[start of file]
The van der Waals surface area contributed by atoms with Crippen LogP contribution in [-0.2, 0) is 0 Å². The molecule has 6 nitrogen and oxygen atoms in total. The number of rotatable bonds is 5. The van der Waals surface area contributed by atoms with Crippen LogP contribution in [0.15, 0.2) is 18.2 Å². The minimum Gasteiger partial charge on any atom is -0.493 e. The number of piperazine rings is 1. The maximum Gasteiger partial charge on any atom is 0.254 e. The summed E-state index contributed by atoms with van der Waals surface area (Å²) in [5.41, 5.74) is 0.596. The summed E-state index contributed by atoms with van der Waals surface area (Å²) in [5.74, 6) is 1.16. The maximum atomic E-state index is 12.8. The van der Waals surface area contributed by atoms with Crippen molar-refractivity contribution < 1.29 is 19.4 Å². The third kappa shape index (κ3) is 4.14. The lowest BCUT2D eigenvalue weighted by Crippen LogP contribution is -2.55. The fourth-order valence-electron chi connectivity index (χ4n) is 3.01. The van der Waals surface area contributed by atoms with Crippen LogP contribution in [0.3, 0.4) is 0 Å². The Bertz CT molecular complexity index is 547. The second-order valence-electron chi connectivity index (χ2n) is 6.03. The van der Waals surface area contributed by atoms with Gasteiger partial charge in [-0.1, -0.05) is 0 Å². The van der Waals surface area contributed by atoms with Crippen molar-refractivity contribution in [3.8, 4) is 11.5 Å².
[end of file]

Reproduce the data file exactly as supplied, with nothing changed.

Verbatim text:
The van der Waals surface area contributed by atoms with Crippen LogP contribution in [-0.2, 0) is 0 Å². The molecule has 6 nitrogen and oxygen atoms in total. The number of rotatable bonds is 5. The van der Waals surface area contributed by atoms with Crippen LogP contribution in [0.15, 0.2) is 18.2 Å². The minimum Gasteiger partial charge on any atom is -0.493 e. The number of piperazine rings is 1. The maximum Gasteiger partial charge on any atom is 0.254 e. The summed E-state index contributed by atoms with van der Waals surface area (Å²) in [5.41, 5.74) is 0.596. The summed E-state index contributed by atoms with van der Waals surface area (Å²) in [5.74, 6) is 1.16. The maximum atomic E-state index is 12.8. The van der Waals surface area contributed by atoms with Crippen molar-refractivity contribution < 1.29 is 19.4 Å². The third kappa shape index (κ3) is 4.14. The lowest BCUT2D eigenvalue weighted by Crippen LogP contribution is -2.55. The fourth-order valence-electron chi connectivity index (χ4n) is 3.01. The van der Waals surface area contributed by atoms with Crippen LogP contribution in [0.3, 0.4) is 0 Å². The Bertz CT molecular complexity index is 547. The second-order valence-electron chi connectivity index (χ2n) is 6.03. The van der Waals surface area contributed by atoms with Gasteiger partial charge in [-0.1, -0.05) is 0 Å². The van der Waals surface area contributed by atoms with Crippen molar-refractivity contribution in [3.8, 4) is 11.5 Å².